The firm's 2022 CIO Agility Index reports that most CIOs believe they're more agile than their competitors in five key areas – speed of implementing technology, digital transformation progress, customer centricity, ecosystem adaptiveness, and driving tech for good projects.

CIOs around the world gave themselves an average agility index rating of 61 out of 100. A score of 50 would mean that CIOs view themselves as level with the competition, with a score less than 50 for those behind the competition.

But it's not all good news: while the Colt report found optimism amongst CIOs, those interviewed also highlighted a number of 'ambition gaps' – the difference between where they are today and where they would like to be in two years. 

Even with the potential for increased financial backing, it seems as if some IT leaders feel uncomfortable about the new pressures that are likely to come their way as the business aims for long-term digital transformation.

Worse still, if they don't deliver benefits quickly, someone else will. While one threat to their position could come from the competitive CIO labour market, there's potentially an ever bigger cloud-supported danger brewing inside their own enterprise.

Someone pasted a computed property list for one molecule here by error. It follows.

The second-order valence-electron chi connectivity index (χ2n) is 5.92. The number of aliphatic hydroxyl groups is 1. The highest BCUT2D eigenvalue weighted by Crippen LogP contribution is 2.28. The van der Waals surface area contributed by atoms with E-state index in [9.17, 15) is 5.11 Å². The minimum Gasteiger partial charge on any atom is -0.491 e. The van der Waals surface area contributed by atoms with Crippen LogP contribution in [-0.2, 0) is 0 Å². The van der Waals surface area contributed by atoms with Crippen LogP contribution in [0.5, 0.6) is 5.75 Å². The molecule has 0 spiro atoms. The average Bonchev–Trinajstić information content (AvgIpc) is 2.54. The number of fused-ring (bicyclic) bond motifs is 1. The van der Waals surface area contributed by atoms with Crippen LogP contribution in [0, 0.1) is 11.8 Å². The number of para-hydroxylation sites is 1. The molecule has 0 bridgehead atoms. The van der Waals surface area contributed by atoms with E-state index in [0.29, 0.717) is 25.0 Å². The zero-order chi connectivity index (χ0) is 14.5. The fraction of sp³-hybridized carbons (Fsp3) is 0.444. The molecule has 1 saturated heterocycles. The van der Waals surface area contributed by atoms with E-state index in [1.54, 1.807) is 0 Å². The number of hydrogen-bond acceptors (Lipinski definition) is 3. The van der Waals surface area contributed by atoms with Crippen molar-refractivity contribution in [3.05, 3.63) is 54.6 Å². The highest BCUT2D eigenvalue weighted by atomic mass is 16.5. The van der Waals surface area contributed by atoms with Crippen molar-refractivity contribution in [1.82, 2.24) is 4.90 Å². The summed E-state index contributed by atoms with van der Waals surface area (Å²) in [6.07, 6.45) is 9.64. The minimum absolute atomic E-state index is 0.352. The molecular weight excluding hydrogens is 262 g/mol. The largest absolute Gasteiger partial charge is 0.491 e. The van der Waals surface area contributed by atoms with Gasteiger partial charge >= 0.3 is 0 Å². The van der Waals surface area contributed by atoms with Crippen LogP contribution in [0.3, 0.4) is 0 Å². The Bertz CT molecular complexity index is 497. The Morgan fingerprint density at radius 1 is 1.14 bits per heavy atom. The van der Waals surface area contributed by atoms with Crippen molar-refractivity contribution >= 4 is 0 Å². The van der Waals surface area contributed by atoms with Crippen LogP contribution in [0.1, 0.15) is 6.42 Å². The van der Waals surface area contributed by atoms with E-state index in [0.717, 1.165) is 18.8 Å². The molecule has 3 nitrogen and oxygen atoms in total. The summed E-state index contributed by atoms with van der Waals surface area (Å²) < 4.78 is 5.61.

Cloud will be responsible for almost all spending growth within enterprise software during 2022, reports Gartner, as organisations focus on upgrading their application stack to support continued flexibility and agility.

This shift to the cloud isn't just being led by CIOs. On-demand IT also makes business-managed technology much easier, placing power in the hands of disparate areas of the organisation, reports Harvey Nash.

While the CIO remains the key broker for delivering IT solutions within the business, the recruiter says easy access to cloud-based services means the procurement and management of technology has now taken on a much more diffused picture, with a range of technology decision makers and 'brokers' sharing the limelight in 2022.

SEE: CIO priorities: 10 challenges to tackle in 2022

So, while most CIOs have impressed the board with their digital transformation achievements thus far, there's still a lot more work to do. IT leaders who want to succeed through 2022 and beyond must demonstrate their ability to embrace agility.

As Mark Gannon, director of business change and information solutions at Sheffield City Council, recognises, there's no room for complacency – and CIOs must keep their eyes fixed firmly on the bigger prize: delivering the change that the business requires.

"I think the best IT leaders are those who understand how the business functions and can solve its problems. I think the CIO is becoming a different role – and the delivery of business change is key."

For Dal Virdi, IT director at law firm Shakespeare Martineau, CIOs who want to deliver long-term business benefits from technology must take a balanced view. "Take the time to reflect and consider the bigger picture," he says. 

"Quite often as CIOs, we get rushed into decisions that are needed quite quickly for lots of right reasons, but sometimes for the wrong reasons. And I think success is about understanding the landscape, having a vision on where the organisation wants to get to, and having a view on what some of those transitional steps might need to be."